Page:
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Theorem :

Let $k$ be positive integer such that : $k \in [1,\lfloor \sqrt p \rfloor ]$

$\binom{p}{k} \equiv 0 \pmod p$ for all $k$ iff $p$ is a prime number .

Test written in Maple :

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Test is general , unconditional , deterministic but it runs in exponential time .

Can it be optimized to runs in polynomial time ?

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6  
No.${}{}{}{}{}$ –  TonyK Jan 20 '12 at 10:36
2  
Given how long it took to prove that primality testing was in P, and how much more complicated AKS primality testing is than this, I highly doubt it. –  Peter Taylor Jan 20 '12 at 10:56
    
What's the usage of this wired primality testing? You can use fast primality testing with miller rabin, and have a good chance. you can see my sample C# code in SO. –  Saeed Jan 20 '12 at 11:34
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Currently I see AKS theorem, if you want exact algorithm they solve it in their paper, and is not easy as miller rabin test. In fact you tryed first part of their algorithm, but still it's slower than miller rabin. –  Saeed Jan 20 '12 at 12:43
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It would help readers if you link to your closely related question asked yesterday. –  Bill Dubuque Jan 20 '12 at 13:42

2 Answers 2

As a first optimization you could keep the current value of the binomial each time and update it with a multiplication and a division rather than recomputing at each step.

As a next optimization you might realize that each division is exact, so you can use Jebelean-Krandick bidirectional division.

Then you might realize that each step essentially tests if k divides p, and so replace the binomial calculation with a modulus test.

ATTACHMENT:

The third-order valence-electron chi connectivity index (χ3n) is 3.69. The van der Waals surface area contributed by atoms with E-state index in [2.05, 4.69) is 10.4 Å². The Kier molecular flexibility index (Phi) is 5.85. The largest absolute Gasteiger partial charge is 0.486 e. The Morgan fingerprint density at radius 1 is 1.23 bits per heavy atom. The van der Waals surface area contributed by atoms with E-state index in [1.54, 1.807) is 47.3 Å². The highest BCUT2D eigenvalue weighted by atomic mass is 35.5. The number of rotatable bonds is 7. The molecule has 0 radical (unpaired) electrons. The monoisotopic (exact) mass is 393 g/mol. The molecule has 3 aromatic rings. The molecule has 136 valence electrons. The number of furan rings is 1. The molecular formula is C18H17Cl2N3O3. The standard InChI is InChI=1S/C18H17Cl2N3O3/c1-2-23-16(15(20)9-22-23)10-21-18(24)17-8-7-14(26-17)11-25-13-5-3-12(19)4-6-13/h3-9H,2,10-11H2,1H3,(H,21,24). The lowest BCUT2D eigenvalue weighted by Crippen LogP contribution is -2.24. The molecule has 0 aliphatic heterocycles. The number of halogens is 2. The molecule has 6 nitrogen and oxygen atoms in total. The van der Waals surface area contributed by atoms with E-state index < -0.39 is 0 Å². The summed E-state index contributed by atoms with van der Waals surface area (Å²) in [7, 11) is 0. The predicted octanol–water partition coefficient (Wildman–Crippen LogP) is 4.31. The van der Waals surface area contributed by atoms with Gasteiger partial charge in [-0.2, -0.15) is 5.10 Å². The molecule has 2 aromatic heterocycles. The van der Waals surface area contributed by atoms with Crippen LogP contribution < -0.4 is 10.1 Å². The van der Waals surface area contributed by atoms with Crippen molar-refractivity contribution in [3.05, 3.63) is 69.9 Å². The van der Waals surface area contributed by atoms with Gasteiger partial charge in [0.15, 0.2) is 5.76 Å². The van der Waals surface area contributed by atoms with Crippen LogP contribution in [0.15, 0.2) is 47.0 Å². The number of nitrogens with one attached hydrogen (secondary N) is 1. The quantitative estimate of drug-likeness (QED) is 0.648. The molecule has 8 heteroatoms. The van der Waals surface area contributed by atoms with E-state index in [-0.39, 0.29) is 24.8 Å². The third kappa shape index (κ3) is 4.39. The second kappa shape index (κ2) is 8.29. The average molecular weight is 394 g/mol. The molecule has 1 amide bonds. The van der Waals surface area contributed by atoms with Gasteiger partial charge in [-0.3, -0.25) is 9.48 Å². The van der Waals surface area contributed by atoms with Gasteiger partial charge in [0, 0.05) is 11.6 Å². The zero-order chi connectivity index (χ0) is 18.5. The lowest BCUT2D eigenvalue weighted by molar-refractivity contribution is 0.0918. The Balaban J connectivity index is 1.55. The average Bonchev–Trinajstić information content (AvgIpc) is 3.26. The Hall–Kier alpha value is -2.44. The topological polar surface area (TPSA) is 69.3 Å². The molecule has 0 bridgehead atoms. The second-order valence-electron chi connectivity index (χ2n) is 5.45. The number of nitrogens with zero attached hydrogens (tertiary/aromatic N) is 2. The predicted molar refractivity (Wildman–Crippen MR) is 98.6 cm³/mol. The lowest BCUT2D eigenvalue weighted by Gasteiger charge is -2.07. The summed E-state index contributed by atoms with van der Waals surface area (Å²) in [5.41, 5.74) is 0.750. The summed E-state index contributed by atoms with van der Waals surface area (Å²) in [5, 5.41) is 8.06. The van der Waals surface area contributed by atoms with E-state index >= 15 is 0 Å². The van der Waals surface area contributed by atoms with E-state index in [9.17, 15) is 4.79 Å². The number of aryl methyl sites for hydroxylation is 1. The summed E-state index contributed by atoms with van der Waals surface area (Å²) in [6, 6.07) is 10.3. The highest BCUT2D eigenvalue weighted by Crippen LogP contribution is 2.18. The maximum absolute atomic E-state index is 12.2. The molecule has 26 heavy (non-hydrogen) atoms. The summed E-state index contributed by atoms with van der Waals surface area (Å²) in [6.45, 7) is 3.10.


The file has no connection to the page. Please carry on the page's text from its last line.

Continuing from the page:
Then you could run the test over only the primes k up to $\sqrt p$.

So after all these optimizations, you are left with trial division, which runs in exponential time.

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You can use dynamic programming I mean instead of compute binomial(p,k) in each loop use this one : temp := temp * (p - k+1) / k;. and at the start of the program set temp to 1

I used this fact : binomial(p,k) = binomial(p,k-1) * (p-k+1) / k.

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3  
But that doesn't help, because performing $O(1)$ work for each of $\sqrt{n}$ candidates is already exponential time, as $\sqrt{n}$ is exponential in $\log(n)$, which is the input size. –  Peter Taylor Jan 20 '12 at 10:54
    
@PeterTaylor pedja want : "Can it be optimized to runs in polynomial time ?" so it works because O(√n) is better that polynomial! –  Ali Amiri Jan 20 '12 at 10:57
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No, Ali, as Peter said, $\sqrt n$ is exponential in the input size, which is $\log n$. Otherwise, you could just do trial division up to $\sqrt n$ and tell everyone you have a polynomial time factorization algorithm and become fabulously wealthy. –  Gerry Myerson Jan 20 '12 at 11:03
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@Ali, yes, I can see the difference between $p!$ and $\sqrt n$. Can you see that $\sqrt n$ is not better than polynomial time, but much, much worse than polynomial time? –  Gerry Myerson Jan 20 '12 at 11:54
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Since the discussion got a bit off topic and more agressive, lets get back to the original point: The optimization proposed in the answer optimizes the runtime from $k!$ to $\sqrt{k}$, which is awesome! But: time and space complexity are measured in input length, and input length $n = \log k$, so the time complexity of the algorithm is $\sqrt{k} = \sqrt{2^n}$. Therefore the optimized version has the time complexity $O(\sqrt{2^n})$ which is not polynomial. Now please be nice to eachother :) –  Mike B. Jan 20 '12 at 14:17

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